The Versa 3 also lets you log and track your weight and food and water intake. For women, it offers menstrual health tracking, letting you log your periods, record symptoms, and calculate your estimated fertile window.
In the Exercise app, the Sense offers the following activity tracking modes: bike, bootcamp, circuit training, elliptical, golf, hike, interval workout, kickboxing, martial arts, Pilates, run, spinning, stair climber, swim, tennis, treadmill, walk, weights, workout, and yoga. Its SmartTrack feature can automatically detect and record certain workouts like biking, running, swimming, and walking.
Thanks to the integrated GPS, you can see your real-time pace and distance during outdoor runs, rides, walks, and hikes without having to bring your smartphone. This is a nice addition considering the Versa 2 requires your phone for GPS.
The Versa 3 also generates an estimate of your VO2 Max, or the maximum amount of oxygen you can utilize during intense exercise, and calls this your Cardio Fitness Score. To get the most precise score, track a run of at least 10 minutes on flat terrain with the GPS enabled. To check your Cardio Fitness Score, tap the Heart Rate tile in the Fitbit app, then swipe right on the Resting Heart Rate graph. I’m proud to say I have a Cardio Fitness Score of 44, which Fitbit claims is very good for women my age.
The Versa 3 can help you combat stress with a guided breathing session. When you need a moment of zen, just navigate to the Relax app, which uses calming on-screen visuals to direct your inhalation and exhalation. The sessions can be up to 10 minutes long, and are personalized based on your heart rate.
When you wear it to bed, the Versa 3 will track your time asleep, sleep stages (awake, light, deep, and REM), sleeping heart rate, restlessness, and estimated oxygen variation (whether the changes in your blood oxygen saturation were high or low, information that can help you uncover breathing issues). The watch also gives you a daily Sleep Score from zero to 100, which takes into account your total time asleep, time within each sleep stage, and restlessness.
At night, you’ll want to enable sleep mode, which dims the display and mutes incoming calls and texts. If you sleep with someone else, you can set a silent alarm, so it will wake you with a gentle vibration on your wrist.
In the Sleep section of the Fitbit app, it keeps a record of your shut eye each night. You can click into each record to view your metrics, complete with graphs and educational information to help you understand the data.
Like the Sense, the Versa 3 goes beyond tracking your estimated oxygen variation with the ability to measure your blood oxygen saturation level, or SpO2, when you wear it to bed. This metric offers more insight into how easy or difficult it is for you to breathe during the night. In general, your sleeping SpO2 level should be between 90 and 100 percent.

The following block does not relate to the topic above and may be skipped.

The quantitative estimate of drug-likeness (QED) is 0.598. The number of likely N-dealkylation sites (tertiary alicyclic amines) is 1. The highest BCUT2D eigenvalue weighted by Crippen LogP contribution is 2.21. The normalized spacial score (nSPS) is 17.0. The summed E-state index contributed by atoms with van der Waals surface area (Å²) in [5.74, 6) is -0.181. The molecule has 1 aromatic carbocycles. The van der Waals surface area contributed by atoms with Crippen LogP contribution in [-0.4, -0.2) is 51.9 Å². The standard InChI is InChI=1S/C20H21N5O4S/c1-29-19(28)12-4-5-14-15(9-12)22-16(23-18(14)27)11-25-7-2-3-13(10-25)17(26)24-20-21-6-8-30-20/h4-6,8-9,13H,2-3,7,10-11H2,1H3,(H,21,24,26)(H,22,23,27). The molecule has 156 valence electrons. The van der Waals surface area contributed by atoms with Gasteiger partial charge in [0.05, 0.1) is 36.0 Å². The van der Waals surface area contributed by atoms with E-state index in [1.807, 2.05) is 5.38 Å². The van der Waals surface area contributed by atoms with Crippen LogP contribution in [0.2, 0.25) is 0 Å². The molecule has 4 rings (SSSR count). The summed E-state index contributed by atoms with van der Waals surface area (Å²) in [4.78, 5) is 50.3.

Fitbit says the feature is “not intended to diagnose or treat any medical condition and should not be relied on for any medical purposes.” That said, if your sleeping SpO2 level is lower than 80 percent, you should seek professional medical attention.
For it to track this metric, you need to download the SpO2 Signature clock face, which is available for free in the Fitbit App Gallery, and have it enabled on your watch when you’re sleeping. About 45 minutes or so after you wake up, you’ll see your SpO2 reading on the clock face. In comparison, the Apple Watch Series 6 can calculate your SpO2 level in 15 seconds, whenever you want, not just when you’re sleeping.
The Health Metrics dashboard of the Fitbit app—which is currently a Premium feature, but will be available to all users with compatible devices for free in the coming months—offers some other interesting sleep metrics, including your breathing rate (the number of breaths taken per minute), heart rate variability (the variation in time between heartbeats), and resting heart rate (the number of times your heart beats per minute when you are still and rested). The Sense, meanwhile, also measures your skin temperature during the night, a feature not available on the Versa 3.
The Versa 3 is primarily a health and fitness watch, but it offers some handy smartwatch features like preinstalled Deezer, Pandora, and Spotify apps; Fitbit Pay for mobile payments; and smartphone notifications for calls, texts, and meeting invites.